Didn't get to see it all from the beginning but was quickly caught up watching it; a mixture of horror and compulsion - how bad could it really get. Like many gritty British movies, eg Nil by Mouth is another one; it portrays the narrow and utterly hopeless existance of the, often uneducated, poorer sectors of society. Lives governed by drudgery, little hope, escapism in drink, drugs, violence and all repeated from generation to generation because they cannot let a fresh breath of air or concept or ideal enter their world Essentially it is less than animal level existance - as animals rarely exhibit such cruelty but merely respond to hunger and fight over territorial issues. Makes me wonder if there is always an underclass, and believe me, I don't like throwing the 'class' word around and certainly don't do it from a sense of superiority - but there are tiers and hierarchies, naturally so in human nature. Some people are born more developed than others, more conscious, more spiritually inclined, and thankfully they advance the case for the human race. If this were not the case then we would all be lost. I would rather be dead than live in, condone or be powerless to change a situation such as portrayed by this movie. Can one feel sorrow for somebody in the face of their ignorance and sub-human behaviour? Can we really say 'it cannot be helped; their circumstances and history made them this way ... then what of those who escape; whose basic, intrinsic conscience or humanity is not obscured and deadened, and they go on to do something with their lives. Actually I can't be bothered to spend time on the subtleties of the relationship between Shaun and his 'mentor' although it was moving to watch the hand of support being extended 'as he himself was there once too'. However what good is friendship when it is based on 'you're either with me or agin me' or between people, families or humanity where no higher governing principles exist to do the the sacred nature of all human life; whereever, whoever race or colour. This is why we have wars, nationalism at its most corrupt and awfulness. This film gave us a microcosm of the macrocosm that is life on our planet today because mostly humans have abdicated from their spiritual potential and my goodness the results are corrosive at all levels. As my old auntie used to say, at the end of such a spiel 'i wonder where it will all end'!

Delta Dawn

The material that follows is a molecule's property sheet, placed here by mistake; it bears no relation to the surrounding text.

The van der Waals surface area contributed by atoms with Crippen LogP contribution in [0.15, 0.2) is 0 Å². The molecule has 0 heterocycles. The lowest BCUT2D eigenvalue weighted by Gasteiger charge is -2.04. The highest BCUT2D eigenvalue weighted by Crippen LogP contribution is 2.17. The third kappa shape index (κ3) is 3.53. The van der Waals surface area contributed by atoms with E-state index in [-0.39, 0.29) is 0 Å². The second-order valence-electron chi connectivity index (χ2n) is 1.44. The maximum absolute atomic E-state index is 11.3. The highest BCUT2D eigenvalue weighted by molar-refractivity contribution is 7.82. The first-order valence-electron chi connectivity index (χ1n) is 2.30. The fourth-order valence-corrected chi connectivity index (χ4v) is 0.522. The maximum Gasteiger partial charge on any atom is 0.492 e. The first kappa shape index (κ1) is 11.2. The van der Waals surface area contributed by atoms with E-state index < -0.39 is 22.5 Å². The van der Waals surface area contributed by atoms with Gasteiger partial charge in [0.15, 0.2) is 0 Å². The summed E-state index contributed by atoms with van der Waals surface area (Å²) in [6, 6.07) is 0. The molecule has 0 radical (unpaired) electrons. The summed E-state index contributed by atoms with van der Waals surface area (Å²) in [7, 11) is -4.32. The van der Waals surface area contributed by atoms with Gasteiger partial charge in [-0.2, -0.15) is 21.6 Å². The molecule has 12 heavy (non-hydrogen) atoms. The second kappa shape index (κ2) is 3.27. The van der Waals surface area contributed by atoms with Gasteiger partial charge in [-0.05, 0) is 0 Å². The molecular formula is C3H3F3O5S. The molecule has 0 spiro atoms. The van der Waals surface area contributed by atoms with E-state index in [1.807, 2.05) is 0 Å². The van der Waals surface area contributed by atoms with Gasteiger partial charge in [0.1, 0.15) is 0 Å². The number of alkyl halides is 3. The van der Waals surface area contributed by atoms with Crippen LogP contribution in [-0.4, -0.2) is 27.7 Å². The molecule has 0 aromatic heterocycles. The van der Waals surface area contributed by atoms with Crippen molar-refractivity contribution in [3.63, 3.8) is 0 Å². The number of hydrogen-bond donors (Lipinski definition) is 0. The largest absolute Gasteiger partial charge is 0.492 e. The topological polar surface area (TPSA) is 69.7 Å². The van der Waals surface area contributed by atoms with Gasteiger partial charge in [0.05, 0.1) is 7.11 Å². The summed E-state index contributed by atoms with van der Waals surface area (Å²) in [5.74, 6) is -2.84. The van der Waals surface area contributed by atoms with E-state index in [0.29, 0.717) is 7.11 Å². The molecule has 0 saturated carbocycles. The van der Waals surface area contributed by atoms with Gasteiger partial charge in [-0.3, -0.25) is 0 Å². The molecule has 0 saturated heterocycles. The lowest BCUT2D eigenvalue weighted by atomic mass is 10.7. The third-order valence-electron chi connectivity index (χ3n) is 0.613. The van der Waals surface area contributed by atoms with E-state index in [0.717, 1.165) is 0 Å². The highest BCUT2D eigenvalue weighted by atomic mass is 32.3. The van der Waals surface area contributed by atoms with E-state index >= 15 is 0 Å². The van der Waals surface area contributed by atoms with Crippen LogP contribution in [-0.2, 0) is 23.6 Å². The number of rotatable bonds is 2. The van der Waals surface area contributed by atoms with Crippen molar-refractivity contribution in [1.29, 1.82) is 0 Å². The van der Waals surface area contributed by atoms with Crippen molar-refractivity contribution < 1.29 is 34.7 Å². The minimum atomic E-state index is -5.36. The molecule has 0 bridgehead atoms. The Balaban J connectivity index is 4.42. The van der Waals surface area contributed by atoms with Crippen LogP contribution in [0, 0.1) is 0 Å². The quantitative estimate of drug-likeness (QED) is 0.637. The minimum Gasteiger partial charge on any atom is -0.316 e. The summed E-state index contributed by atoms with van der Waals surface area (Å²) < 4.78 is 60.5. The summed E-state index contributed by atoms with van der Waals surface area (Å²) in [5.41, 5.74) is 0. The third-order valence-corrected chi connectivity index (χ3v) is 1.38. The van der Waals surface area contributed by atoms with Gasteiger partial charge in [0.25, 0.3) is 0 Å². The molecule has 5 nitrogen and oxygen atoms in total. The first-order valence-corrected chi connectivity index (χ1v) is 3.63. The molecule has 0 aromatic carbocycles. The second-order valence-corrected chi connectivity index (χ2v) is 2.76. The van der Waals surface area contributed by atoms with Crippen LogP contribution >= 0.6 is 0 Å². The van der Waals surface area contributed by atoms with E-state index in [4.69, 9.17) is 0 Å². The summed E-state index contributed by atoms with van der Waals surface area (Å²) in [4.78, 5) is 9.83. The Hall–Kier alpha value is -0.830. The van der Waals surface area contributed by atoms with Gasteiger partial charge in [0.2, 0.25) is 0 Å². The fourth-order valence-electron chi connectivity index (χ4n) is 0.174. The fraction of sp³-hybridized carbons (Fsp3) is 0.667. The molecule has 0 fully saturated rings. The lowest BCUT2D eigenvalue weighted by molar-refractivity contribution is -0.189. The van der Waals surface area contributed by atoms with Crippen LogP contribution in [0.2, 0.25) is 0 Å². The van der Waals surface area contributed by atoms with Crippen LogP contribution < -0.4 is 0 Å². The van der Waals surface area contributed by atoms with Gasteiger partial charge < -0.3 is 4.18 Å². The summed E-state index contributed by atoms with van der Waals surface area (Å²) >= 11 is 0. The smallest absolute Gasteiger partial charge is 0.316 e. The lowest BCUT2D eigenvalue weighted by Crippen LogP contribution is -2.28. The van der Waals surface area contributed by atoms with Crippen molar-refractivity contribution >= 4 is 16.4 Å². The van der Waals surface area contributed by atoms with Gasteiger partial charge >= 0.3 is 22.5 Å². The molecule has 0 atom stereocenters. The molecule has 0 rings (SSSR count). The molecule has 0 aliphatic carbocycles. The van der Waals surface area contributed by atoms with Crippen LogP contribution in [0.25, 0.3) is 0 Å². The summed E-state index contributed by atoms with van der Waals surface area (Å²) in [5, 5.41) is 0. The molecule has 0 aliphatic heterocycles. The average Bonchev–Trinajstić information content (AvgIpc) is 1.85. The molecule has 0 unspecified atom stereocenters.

Didn't get to see it all from the beginning but was quickly caught up watching it; a mixture of horror and compulsion - how bad could it really get. Like many gritty British movies, eg Nil by Mouth is another one; it portrays the narrow and utterly hopeless existance of the, often uneducated, poorer sectors of society. Lives governed by drudgery, little hope, escapism in drink, drugs, violence and all repeated from generation to generation because they cannot let a fresh breath of air or concept or ideal enter their world Essentially it is less than animal level existance - as animals rarely exhibit such cruelty but merely respond to hunger and fight over territorial issues. Makes me wonder if there is always an underclass, and believe me, I don't like throwing the 'class' word around and certainly don't do it from a sense of superiority - but there are tiers and hierarchies, naturally so in human nature. Some people are born more developed than others, more conscious, more spiritually inclined, and thankfully they advance the case for the human race. If this were not the case then we would all be lost. I would rather be dead than live in, condone or be powerless to change a situation such as portrayed by this movie. Can one feel sorrow for somebody in the face of their ignorance and sub-human behaviour? Can we really say 'it cannot be helped; their circumstances and history made them this way ... then what of those who escape; whose basic, intrinsic conscience or humanity is not obscured and deadened, and they go on to do something with their lives. Actually I can't be bothered to spend time on the subtleties of the relationship between Shaun and his 'mentor' although it was moving to watch the hand of support being extended 'as he himself was there once too'. However what good is friendship when it is based on 'you're either with me or agin me' or between people, families or humanity where no higher governing principles exist to do the the sacred nature of all human life; whereever, whoever race or colour. This is why we have wars, nationalism at its most corrupt and awfulness. This film gave us a microcosm of the macrocosm that is life on our planet today because mostly humans have abdicated from their spiritual potential and my goodness the results are corrosive at all levels. As my old auntie used to say, at the end of such a spiel 'i wonder where it will all end'!